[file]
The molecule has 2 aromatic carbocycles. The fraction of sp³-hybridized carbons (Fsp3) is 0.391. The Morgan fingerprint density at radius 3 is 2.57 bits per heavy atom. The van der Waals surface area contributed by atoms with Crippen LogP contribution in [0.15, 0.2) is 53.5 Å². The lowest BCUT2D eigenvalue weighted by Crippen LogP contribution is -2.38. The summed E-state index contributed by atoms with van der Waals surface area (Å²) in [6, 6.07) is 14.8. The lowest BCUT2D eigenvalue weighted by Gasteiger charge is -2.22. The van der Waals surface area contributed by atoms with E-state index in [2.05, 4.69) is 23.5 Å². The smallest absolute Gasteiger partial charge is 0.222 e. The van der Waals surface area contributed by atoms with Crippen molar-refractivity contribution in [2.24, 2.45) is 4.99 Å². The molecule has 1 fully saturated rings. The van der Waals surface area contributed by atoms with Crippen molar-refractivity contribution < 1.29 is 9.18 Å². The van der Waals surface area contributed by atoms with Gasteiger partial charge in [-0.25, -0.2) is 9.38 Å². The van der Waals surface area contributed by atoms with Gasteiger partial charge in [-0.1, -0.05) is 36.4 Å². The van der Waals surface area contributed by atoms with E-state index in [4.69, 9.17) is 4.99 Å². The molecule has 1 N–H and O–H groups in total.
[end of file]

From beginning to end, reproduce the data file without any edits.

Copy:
The molecule has 2 aromatic carbocycles. The fraction of sp³-hybridized carbons (Fsp3) is 0.391. The Morgan fingerprint density at radius 3 is 2.57 bits per heavy atom. The van der Waals surface area contributed by atoms with Crippen LogP contribution in [0.15, 0.2) is 53.5 Å². The lowest BCUT2D eigenvalue weighted by Crippen LogP contribution is -2.38. The summed E-state index contributed by atoms with van der Waals surface area (Å²) in [6, 6.07) is 14.8. The lowest BCUT2D eigenvalue weighted by Gasteiger charge is -2.22. The van der Waals surface area contributed by atoms with E-state index in [2.05, 4.69) is 23.5 Å². The smallest absolute Gasteiger partial charge is 0.222 e. The van der Waals surface area contributed by atoms with Crippen molar-refractivity contribution in [2.24, 2.45) is 4.99 Å². The molecule has 1 fully saturated rings. The van der Waals surface area contributed by atoms with Crippen molar-refractivity contribution < 1.29 is 9.18 Å². The van der Waals surface area contributed by atoms with Gasteiger partial charge in [-0.25, -0.2) is 9.38 Å². The van der Waals surface area contributed by atoms with Gasteiger partial charge in [-0.1, -0.05) is 36.4 Å². The van der Waals surface area contributed by atoms with E-state index in [4.69, 9.17) is 4.99 Å². The molecule has 1 N–H and O–H groups in total.